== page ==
China [is] a giant production machine that’s growing 10 percent a year (this year, somewhat less). ... – it’s now the world’s #1 buyer of iron ore and copper, and close to the #1 importer of crude oil – and spews out a growing mountain of stuff...
But because the Chinese consume a smaller and smaller proportion of this stuff, it has to be exported to consumers elsewhere (Europe, North America, Japan) to keep the Chinese working.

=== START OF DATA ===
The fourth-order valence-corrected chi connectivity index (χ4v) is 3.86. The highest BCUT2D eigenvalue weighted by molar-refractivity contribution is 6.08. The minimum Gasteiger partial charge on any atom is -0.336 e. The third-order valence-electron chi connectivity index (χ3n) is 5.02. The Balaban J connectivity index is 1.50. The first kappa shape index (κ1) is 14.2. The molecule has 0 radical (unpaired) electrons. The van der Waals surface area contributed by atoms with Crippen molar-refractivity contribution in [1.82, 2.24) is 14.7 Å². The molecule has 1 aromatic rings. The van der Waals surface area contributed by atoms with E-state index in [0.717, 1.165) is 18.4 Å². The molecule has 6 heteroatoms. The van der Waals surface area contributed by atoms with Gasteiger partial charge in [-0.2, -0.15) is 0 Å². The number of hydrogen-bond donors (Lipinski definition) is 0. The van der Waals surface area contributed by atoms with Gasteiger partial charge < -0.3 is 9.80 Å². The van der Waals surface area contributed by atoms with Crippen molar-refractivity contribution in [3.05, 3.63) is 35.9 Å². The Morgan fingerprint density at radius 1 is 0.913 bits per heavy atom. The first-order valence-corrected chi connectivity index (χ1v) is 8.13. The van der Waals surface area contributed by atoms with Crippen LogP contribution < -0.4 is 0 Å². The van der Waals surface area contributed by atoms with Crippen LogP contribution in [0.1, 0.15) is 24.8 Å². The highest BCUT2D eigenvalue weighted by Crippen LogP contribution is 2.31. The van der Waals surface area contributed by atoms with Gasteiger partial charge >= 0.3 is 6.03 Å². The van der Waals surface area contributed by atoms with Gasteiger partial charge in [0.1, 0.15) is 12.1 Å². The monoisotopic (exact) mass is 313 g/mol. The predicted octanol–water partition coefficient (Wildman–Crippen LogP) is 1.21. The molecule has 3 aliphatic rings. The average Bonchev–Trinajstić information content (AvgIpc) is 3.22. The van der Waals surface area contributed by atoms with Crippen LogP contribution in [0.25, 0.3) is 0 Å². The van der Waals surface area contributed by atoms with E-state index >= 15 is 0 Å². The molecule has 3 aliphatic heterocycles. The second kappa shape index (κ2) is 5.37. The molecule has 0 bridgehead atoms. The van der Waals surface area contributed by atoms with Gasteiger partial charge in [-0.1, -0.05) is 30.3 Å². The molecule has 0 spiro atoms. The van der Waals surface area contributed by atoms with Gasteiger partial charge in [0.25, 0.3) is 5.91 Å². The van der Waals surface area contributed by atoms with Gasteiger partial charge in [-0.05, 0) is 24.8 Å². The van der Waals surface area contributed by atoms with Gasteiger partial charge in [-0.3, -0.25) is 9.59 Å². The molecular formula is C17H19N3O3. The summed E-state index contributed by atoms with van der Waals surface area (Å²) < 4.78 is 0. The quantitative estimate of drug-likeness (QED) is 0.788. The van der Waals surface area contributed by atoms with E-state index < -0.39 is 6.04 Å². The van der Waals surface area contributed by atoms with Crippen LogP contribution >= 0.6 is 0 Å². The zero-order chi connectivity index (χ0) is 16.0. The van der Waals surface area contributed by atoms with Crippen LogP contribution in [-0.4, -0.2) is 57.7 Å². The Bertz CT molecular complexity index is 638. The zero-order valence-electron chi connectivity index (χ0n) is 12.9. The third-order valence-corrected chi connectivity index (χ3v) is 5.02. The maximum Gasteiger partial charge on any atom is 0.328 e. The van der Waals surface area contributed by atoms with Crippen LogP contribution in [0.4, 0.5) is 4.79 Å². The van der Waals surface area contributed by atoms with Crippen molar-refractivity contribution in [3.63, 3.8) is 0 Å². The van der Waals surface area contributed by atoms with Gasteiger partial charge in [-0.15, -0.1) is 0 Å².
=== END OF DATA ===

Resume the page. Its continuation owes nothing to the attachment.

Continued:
Much of the money China earns by selling [it's production] around the world is reinvested in factories, roads, trains, and power plants that enlarge China’s capacity to produce far more. Another big portion is lent to or invested in the rest of the world (helping to finance America’s budget deficit at very low cost).
...The answer is not simply more labor agitation in China or an upward revaluation of China’s currency relative to the dollar. The problem is bigger. All over the world, we’re witnessing a growing gap between production and consumption, while the environment continues to degrade. The Chinese machine is fast heading for a breakdown only because it’s growing fastest.